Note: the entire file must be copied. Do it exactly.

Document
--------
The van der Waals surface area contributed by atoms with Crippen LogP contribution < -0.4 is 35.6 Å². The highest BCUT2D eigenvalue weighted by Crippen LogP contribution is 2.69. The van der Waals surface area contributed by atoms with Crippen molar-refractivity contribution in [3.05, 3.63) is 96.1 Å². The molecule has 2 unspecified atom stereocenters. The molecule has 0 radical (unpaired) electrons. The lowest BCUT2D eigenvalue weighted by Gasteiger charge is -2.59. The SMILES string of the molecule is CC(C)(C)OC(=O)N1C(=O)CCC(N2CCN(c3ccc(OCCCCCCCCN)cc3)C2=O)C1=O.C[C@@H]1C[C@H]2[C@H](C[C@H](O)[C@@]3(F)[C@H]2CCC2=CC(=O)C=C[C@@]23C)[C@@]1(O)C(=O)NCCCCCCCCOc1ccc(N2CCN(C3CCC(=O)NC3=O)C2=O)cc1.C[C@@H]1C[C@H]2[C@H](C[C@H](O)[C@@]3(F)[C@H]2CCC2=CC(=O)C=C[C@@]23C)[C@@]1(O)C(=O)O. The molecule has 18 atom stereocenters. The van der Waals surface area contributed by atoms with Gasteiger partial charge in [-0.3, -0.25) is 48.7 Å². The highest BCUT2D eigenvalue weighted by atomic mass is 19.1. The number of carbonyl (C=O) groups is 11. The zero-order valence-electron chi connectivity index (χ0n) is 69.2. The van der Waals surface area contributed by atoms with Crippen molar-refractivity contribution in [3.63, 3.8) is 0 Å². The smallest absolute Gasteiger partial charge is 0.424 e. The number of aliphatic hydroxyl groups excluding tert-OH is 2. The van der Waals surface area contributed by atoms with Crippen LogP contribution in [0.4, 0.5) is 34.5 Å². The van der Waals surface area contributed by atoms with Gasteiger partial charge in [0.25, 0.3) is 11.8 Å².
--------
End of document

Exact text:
The van der Waals surface area contributed by atoms with Crippen LogP contribution < -0.4 is 35.6 Å². The highest BCUT2D eigenvalue weighted by Crippen LogP contribution is 2.69. The van der Waals surface area contributed by atoms with Crippen molar-refractivity contribution in [3.05, 3.63) is 96.1 Å². The molecule has 2 unspecified atom stereocenters. The molecule has 0 radical (unpaired) electrons. The lowest BCUT2D eigenvalue weighted by Gasteiger charge is -2.59. The SMILES string of the molecule is CC(C)(C)OC(=O)N1C(=O)CCC(N2CCN(c3ccc(OCCCCCCCCN)cc3)C2=O)C1=O.C[C@@H]1C[C@H]2[C@H](C[C@H](O)[C@@]3(F)[C@H]2CCC2=CC(=O)C=C[C@@]23C)[C@@]1(O)C(=O)NCCCCCCCCOc1ccc(N2CCN(C3CCC(=O)NC3=O)C2=O)cc1.C[C@@H]1C[C@H]2[C@H](C[C@H](O)[C@@]3(F)[C@H]2CCC2=CC(=O)C=C[C@@]23C)[C@@]1(O)C(=O)O. The molecule has 18 atom stereocenters. The van der Waals surface area contributed by atoms with Gasteiger partial charge in [-0.3, -0.25) is 48.7 Å². The highest BCUT2D eigenvalue weighted by atomic mass is 19.1. The number of carbonyl (C=O) groups is 11. The zero-order valence-electron chi connectivity index (χ0n) is 69.2. The van der Waals surface area contributed by atoms with Crippen molar-refractivity contribution in [3.63, 3.8) is 0 Å². The smallest absolute Gasteiger partial charge is 0.424 e. The number of aliphatic hydroxyl groups excluding tert-OH is 2. The van der Waals surface area contributed by atoms with Crippen LogP contribution in [0.4, 0.5) is 34.5 Å². The van der Waals surface area contributed by atoms with Gasteiger partial charge in [0.25, 0.3) is 11.8 Å².